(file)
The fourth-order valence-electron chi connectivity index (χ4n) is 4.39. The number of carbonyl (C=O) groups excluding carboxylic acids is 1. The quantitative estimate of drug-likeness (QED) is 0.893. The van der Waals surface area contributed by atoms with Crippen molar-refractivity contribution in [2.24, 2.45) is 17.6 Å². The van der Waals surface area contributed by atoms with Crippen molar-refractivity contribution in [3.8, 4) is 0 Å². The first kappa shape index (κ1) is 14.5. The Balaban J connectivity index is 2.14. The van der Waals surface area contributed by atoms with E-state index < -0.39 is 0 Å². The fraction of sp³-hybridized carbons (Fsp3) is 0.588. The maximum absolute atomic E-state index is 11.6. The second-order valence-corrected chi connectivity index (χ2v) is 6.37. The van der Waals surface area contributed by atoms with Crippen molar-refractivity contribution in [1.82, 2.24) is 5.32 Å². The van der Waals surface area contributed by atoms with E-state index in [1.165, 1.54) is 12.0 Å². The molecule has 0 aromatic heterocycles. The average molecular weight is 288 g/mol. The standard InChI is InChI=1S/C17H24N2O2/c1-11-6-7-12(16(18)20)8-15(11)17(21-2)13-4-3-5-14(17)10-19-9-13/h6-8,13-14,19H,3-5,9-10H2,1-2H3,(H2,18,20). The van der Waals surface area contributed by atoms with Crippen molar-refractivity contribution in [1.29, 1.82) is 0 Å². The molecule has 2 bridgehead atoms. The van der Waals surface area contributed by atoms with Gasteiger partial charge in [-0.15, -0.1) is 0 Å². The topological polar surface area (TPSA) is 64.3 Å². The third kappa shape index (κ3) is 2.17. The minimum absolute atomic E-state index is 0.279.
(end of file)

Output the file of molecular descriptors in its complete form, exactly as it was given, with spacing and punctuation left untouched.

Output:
The fourth-order valence-electron chi connectivity index (χ4n) is 4.39. The number of carbonyl (C=O) groups excluding carboxylic acids is 1. The quantitative estimate of drug-likeness (QED) is 0.893. The van der Waals surface area contributed by atoms with Crippen molar-refractivity contribution in [2.24, 2.45) is 17.6 Å². The van der Waals surface area contributed by atoms with Crippen molar-refractivity contribution in [3.8, 4) is 0 Å². The first kappa shape index (κ1) is 14.5. The Balaban J connectivity index is 2.14. The van der Waals surface area contributed by atoms with E-state index < -0.39 is 0 Å². The fraction of sp³-hybridized carbons (Fsp3) is 0.588. The maximum absolute atomic E-state index is 11.6. The second-order valence-corrected chi connectivity index (χ2v) is 6.37. The van der Waals surface area contributed by atoms with Crippen molar-refractivity contribution in [1.82, 2.24) is 5.32 Å². The van der Waals surface area contributed by atoms with E-state index in [1.165, 1.54) is 12.0 Å². The molecule has 0 aromatic heterocycles. The average molecular weight is 288 g/mol. The standard InChI is InChI=1S/C17H24N2O2/c1-11-6-7-12(16(18)20)8-15(11)17(21-2)13-4-3-5-14(17)10-19-9-13/h6-8,13-14,19H,3-5,9-10H2,1-2H3,(H2,18,20). The van der Waals surface area contributed by atoms with Crippen molar-refractivity contribution in [1.29, 1.82) is 0 Å². The molecule has 2 bridgehead atoms. The van der Waals surface area contributed by atoms with Gasteiger partial charge in [-0.15, -0.1) is 0 Å². The topological polar surface area (TPSA) is 64.3 Å². The third kappa shape index (κ3) is 2.17. The minimum absolute atomic E-state index is 0.279.